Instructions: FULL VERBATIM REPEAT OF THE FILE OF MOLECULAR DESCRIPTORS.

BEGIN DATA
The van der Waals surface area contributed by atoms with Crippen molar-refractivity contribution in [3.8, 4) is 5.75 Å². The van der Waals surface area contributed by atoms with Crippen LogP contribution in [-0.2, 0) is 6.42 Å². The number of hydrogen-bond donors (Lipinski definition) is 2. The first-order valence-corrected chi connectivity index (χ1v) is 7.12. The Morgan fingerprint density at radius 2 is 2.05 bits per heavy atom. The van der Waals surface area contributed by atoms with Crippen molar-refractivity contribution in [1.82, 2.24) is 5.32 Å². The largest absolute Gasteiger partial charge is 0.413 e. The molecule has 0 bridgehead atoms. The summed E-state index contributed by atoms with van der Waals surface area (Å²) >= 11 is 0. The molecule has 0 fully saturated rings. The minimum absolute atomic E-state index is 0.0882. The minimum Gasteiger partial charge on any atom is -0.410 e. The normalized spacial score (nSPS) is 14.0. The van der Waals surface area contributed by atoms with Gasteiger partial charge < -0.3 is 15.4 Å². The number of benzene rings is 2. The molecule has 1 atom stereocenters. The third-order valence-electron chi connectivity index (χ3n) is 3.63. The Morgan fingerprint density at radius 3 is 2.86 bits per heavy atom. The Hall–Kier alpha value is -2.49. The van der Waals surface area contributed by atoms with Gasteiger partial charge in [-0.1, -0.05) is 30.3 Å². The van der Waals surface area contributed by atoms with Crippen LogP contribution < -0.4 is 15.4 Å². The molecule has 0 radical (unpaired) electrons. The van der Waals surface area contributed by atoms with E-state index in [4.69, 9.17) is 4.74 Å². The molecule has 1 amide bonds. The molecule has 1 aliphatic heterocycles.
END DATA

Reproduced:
The van der Waals surface area contributed by atoms with Crippen molar-refractivity contribution in [3.8, 4) is 5.75 Å². The van der Waals surface area contributed by atoms with Crippen LogP contribution in [-0.2, 0) is 6.42 Å². The number of hydrogen-bond donors (Lipinski definition) is 2. The first-order valence-corrected chi connectivity index (χ1v) is 7.12. The Morgan fingerprint density at radius 2 is 2.05 bits per heavy atom. The van der Waals surface area contributed by atoms with Crippen molar-refractivity contribution in [1.82, 2.24) is 5.32 Å². The largest absolute Gasteiger partial charge is 0.413 e. The molecule has 0 bridgehead atoms. The summed E-state index contributed by atoms with van der Waals surface area (Å²) >= 11 is 0. The molecule has 0 fully saturated rings. The minimum absolute atomic E-state index is 0.0882. The minimum Gasteiger partial charge on any atom is -0.410 e. The normalized spacial score (nSPS) is 14.0. The van der Waals surface area contributed by atoms with Gasteiger partial charge < -0.3 is 15.4 Å². The number of benzene rings is 2. The molecule has 1 atom stereocenters. The third-order valence-electron chi connectivity index (χ3n) is 3.63. The Morgan fingerprint density at radius 3 is 2.86 bits per heavy atom. The Hall–Kier alpha value is -2.49. The van der Waals surface area contributed by atoms with Gasteiger partial charge in [-0.1, -0.05) is 30.3 Å². The van der Waals surface area contributed by atoms with Crippen LogP contribution < -0.4 is 15.4 Å². The molecule has 0 radical (unpaired) electrons. The van der Waals surface area contributed by atoms with E-state index in [4.69, 9.17) is 4.74 Å². The molecule has 1 amide bonds. The molecule has 1 aliphatic heterocycles.